Gerbils And Turtles And Cats, Oh My


This is the latest in my series of blog entries taking a fresh look at a variety of topics over the next year. I’ve set up a page on the blog explaining the project and linking to my entries. This post’s topic is “Pets.”

Soyuz and Apollo.

To be perfectly honest, I’m not really much of a pet person.

I had pets growing up — fish, cats, a mouse, a gerbil and a turtle that I recall off the top of my head. And, oh yeah, the chicken. The evil, evil chicken. (The chicken may be why I’m not much of a pet person, really.)

After I moved out, my family had a dog and lizards, but I didn’t really have much of a relationship with any of those.

While I was married, we had cats on more than one occasion — A pair of kittens, Padme and Amidala, in Eupora; a pair of kittens, Soyuz and Apollo, in Huntsville (in a case of kitten names imitating life, an attempt later to integrate Orion into the mix ended badly); and the welfare cats in Indianola, which we didn’t really acquire but which, as happens with fed strays, became ours nonetheless.

But living on my own, I’ve never had pets.

As much as anything, it’s been a question of time.

(Let me interject here that I’d really rather be writing this post about the malevolent chicken, but that’s not really rethinking anything.)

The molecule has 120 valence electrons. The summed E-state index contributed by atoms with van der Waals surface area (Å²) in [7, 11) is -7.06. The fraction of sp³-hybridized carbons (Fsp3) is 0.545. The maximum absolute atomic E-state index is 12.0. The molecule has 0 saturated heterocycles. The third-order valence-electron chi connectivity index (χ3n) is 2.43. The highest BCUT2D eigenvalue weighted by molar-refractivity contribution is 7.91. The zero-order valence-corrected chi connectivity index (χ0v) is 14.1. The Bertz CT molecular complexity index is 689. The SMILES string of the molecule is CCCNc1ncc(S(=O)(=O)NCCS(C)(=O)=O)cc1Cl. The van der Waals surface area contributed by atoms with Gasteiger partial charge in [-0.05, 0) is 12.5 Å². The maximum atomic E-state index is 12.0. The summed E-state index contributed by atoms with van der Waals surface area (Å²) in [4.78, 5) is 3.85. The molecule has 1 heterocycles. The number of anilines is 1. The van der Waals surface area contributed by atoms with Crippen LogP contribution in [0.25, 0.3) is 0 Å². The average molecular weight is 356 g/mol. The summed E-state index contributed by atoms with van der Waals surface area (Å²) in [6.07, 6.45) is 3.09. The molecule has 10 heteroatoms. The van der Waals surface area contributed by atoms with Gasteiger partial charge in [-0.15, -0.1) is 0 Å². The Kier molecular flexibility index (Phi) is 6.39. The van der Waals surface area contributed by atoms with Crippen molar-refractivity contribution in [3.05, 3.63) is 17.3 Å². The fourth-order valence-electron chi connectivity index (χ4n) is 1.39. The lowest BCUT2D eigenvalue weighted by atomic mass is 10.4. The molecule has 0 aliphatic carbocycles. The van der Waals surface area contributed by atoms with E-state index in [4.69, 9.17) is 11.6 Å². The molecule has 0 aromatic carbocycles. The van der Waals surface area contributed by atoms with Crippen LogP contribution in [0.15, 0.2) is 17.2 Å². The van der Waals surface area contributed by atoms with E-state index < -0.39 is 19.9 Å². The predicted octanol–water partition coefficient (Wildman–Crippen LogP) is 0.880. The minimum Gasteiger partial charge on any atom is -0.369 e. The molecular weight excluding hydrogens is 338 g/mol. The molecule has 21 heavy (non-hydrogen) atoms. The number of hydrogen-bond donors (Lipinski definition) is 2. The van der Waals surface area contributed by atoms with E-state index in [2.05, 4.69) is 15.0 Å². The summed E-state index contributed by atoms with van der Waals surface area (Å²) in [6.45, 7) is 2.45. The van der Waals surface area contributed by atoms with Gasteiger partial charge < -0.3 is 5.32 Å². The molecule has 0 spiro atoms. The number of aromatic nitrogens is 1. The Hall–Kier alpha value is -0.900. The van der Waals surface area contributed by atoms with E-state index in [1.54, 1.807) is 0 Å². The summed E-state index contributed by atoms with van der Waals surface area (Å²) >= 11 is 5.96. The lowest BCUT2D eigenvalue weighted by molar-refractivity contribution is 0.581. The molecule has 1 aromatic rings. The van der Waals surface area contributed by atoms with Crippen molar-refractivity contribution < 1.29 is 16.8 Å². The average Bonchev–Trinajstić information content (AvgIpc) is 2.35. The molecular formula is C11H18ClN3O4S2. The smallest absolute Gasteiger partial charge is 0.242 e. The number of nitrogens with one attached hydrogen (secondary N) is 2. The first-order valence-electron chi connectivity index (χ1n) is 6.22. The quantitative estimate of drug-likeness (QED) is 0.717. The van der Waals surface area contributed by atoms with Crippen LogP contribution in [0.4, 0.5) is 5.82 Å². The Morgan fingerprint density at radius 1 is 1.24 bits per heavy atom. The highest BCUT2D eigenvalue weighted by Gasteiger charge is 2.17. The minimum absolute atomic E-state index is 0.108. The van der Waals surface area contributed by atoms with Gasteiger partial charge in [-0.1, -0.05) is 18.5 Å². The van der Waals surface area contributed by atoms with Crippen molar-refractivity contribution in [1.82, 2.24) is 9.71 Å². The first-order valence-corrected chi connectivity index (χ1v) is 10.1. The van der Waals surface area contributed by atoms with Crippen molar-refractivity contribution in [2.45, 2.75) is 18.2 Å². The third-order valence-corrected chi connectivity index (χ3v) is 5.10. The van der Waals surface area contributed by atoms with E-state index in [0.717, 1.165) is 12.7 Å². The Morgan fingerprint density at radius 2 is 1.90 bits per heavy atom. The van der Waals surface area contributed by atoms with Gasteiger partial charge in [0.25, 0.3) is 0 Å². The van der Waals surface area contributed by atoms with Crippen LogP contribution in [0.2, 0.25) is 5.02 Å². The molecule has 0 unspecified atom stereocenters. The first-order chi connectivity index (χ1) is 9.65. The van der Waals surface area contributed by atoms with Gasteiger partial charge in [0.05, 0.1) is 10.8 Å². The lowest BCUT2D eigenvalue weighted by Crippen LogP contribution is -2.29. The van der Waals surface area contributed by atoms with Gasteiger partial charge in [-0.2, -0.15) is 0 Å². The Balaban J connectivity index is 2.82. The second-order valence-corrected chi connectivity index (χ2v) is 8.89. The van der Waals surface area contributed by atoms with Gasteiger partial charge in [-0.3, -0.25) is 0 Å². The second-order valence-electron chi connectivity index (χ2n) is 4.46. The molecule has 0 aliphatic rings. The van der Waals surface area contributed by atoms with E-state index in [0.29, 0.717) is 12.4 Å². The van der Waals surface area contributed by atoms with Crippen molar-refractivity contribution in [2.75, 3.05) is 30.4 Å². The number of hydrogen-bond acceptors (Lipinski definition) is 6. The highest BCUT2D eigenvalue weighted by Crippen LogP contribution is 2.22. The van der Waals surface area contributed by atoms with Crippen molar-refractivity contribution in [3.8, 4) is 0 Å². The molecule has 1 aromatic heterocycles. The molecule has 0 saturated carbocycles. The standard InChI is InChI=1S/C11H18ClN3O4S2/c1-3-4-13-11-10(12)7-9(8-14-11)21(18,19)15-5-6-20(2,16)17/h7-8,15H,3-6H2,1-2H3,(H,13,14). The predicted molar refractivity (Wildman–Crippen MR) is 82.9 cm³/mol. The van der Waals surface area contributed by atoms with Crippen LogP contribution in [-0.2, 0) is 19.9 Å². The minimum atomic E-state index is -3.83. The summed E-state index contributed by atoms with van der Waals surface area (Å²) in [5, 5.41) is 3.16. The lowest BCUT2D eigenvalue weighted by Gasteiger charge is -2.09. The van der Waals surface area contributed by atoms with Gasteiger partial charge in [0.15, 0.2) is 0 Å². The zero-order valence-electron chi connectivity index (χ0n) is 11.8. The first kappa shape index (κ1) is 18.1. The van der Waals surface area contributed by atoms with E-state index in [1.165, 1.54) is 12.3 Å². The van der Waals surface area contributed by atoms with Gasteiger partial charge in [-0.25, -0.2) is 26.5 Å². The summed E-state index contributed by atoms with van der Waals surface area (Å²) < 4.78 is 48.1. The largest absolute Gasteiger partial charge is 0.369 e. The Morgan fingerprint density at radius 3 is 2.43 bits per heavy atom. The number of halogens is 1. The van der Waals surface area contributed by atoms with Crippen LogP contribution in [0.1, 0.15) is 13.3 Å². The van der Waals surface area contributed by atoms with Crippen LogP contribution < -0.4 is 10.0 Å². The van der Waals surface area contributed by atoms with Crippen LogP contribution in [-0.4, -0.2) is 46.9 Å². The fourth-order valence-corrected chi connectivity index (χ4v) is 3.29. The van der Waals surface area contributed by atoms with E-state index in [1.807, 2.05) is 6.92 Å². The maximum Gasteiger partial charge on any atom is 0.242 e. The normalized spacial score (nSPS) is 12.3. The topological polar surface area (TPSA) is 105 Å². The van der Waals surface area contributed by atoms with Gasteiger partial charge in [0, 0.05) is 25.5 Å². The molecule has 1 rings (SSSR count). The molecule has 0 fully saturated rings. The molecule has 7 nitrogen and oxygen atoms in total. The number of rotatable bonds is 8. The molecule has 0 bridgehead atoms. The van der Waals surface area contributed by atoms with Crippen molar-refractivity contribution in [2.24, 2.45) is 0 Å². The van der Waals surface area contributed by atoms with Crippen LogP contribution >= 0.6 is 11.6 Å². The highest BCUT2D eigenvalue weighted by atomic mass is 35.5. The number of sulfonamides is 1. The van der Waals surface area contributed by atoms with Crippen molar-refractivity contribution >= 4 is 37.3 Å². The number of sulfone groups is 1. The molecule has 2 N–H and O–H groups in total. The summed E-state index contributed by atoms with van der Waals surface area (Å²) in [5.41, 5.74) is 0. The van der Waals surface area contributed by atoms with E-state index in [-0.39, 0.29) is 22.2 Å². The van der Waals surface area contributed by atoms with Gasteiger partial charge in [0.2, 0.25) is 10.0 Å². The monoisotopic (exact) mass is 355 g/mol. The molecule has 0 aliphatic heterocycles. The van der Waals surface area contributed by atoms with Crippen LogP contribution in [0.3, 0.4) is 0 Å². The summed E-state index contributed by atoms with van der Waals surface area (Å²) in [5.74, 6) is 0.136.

Pet ownership requires time to be of benefit. When I went through the divorce class at my church, one of the things they recommended was getting a pet so that you can come home at the end of the day and be greeted with affection. But even at that point, I just wasn’t spending that much time at home; not enough that I felt it would be worthwhile.

Pet ownership requires time to invest. Pets have to be cared for. They have to be cleaned up after. And all those things take time. And given that the benefit was going to be limited, I doubt the time investment would be worth the pay-off.

And those things scare me. The surface level, I’m fine with. I can live my life without pets, and be okay. But, you know, they say pets are a good practice for kids. And I’m still working through what it would look like if I were to ever have kids someday. And those are not encouraging signs. Now, that said, I would like to think that I’d be more willing to change my schedule for kids than pets. I stay busy because I’d rather have human contact than be home alone, pet or now. A family would sort of meet that need for human contact, you know?

But the part that scares me most ties into time also, and relates to the second issue, about taking care of them. And that is, the older I get, the more quickly time moves. I can come home and say I need to do something soon, and the amount of time that seems “soon” keeps getting longer and longer the older I get. And with kids, you really can’t do that. If you’re going to feed them “soon,” soon needs to not be measured in days.

That said, I’m trying not to get too hung up on that issue. It’s easy to be afraid, but plenty of people do just fine as parents at my age, right?

And, besides, age might actually help — after all, I was a much, much younger 11 when I raised the evil chicken.

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